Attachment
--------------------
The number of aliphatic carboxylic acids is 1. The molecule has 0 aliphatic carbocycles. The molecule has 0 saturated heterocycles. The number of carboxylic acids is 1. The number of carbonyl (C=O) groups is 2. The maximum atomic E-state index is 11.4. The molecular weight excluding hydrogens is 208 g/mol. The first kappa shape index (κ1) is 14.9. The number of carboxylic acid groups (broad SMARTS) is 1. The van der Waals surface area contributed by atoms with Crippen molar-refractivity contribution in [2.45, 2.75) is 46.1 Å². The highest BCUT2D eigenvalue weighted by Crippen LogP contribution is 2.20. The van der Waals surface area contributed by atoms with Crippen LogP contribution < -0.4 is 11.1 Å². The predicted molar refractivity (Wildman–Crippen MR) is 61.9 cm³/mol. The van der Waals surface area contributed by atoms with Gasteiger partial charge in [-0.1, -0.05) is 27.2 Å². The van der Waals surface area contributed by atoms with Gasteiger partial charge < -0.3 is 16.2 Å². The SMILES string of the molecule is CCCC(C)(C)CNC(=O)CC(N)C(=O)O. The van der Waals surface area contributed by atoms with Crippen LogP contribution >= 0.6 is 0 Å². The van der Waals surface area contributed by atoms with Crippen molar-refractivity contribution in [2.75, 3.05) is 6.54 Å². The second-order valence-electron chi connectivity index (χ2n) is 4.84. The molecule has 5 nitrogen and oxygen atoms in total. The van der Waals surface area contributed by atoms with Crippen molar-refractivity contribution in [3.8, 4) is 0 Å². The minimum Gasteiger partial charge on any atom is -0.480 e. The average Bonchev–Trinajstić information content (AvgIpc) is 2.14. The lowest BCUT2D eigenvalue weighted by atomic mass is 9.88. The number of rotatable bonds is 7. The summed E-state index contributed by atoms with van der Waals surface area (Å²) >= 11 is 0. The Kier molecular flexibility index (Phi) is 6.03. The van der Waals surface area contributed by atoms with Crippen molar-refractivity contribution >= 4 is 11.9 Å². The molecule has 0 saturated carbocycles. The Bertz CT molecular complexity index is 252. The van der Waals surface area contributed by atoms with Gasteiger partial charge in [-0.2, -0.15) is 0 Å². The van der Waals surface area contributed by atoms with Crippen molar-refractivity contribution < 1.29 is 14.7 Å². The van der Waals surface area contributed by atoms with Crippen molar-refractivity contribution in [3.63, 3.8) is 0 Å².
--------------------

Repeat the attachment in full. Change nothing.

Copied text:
The number of aliphatic carboxylic acids is 1. The molecule has 0 aliphatic carbocycles. The molecule has 0 saturated heterocycles. The number of carboxylic acids is 1. The number of carbonyl (C=O) groups is 2. The maximum atomic E-state index is 11.4. The molecular weight excluding hydrogens is 208 g/mol. The first kappa shape index (κ1) is 14.9. The number of carboxylic acid groups (broad SMARTS) is 1. The van der Waals surface area contributed by atoms with Crippen molar-refractivity contribution in [2.45, 2.75) is 46.1 Å². The highest BCUT2D eigenvalue weighted by Crippen LogP contribution is 2.20. The van der Waals surface area contributed by atoms with Crippen LogP contribution < -0.4 is 11.1 Å². The predicted molar refractivity (Wildman–Crippen MR) is 61.9 cm³/mol. The van der Waals surface area contributed by atoms with Gasteiger partial charge in [-0.1, -0.05) is 27.2 Å². The van der Waals surface area contributed by atoms with Gasteiger partial charge < -0.3 is 16.2 Å². The SMILES string of the molecule is CCCC(C)(C)CNC(=O)CC(N)C(=O)O. The van der Waals surface area contributed by atoms with Crippen LogP contribution >= 0.6 is 0 Å². The van der Waals surface area contributed by atoms with Crippen molar-refractivity contribution in [2.75, 3.05) is 6.54 Å². The second-order valence-electron chi connectivity index (χ2n) is 4.84. The molecule has 5 nitrogen and oxygen atoms in total. The van der Waals surface area contributed by atoms with Crippen molar-refractivity contribution in [3.8, 4) is 0 Å². The minimum Gasteiger partial charge on any atom is -0.480 e. The average Bonchev–Trinajstić information content (AvgIpc) is 2.14. The lowest BCUT2D eigenvalue weighted by atomic mass is 9.88. The number of rotatable bonds is 7. The summed E-state index contributed by atoms with van der Waals surface area (Å²) >= 11 is 0. The Kier molecular flexibility index (Phi) is 6.03. The van der Waals surface area contributed by atoms with Crippen molar-refractivity contribution >= 4 is 11.9 Å². The molecule has 0 saturated carbocycles. The Bertz CT molecular complexity index is 252. The van der Waals surface area contributed by atoms with Gasteiger partial charge in [-0.2, -0.15) is 0 Å². The van der Waals surface area contributed by atoms with Crippen molar-refractivity contribution < 1.29 is 14.7 Å². The van der Waals surface area contributed by atoms with Crippen molar-refractivity contribution in [3.63, 3.8) is 0 Å².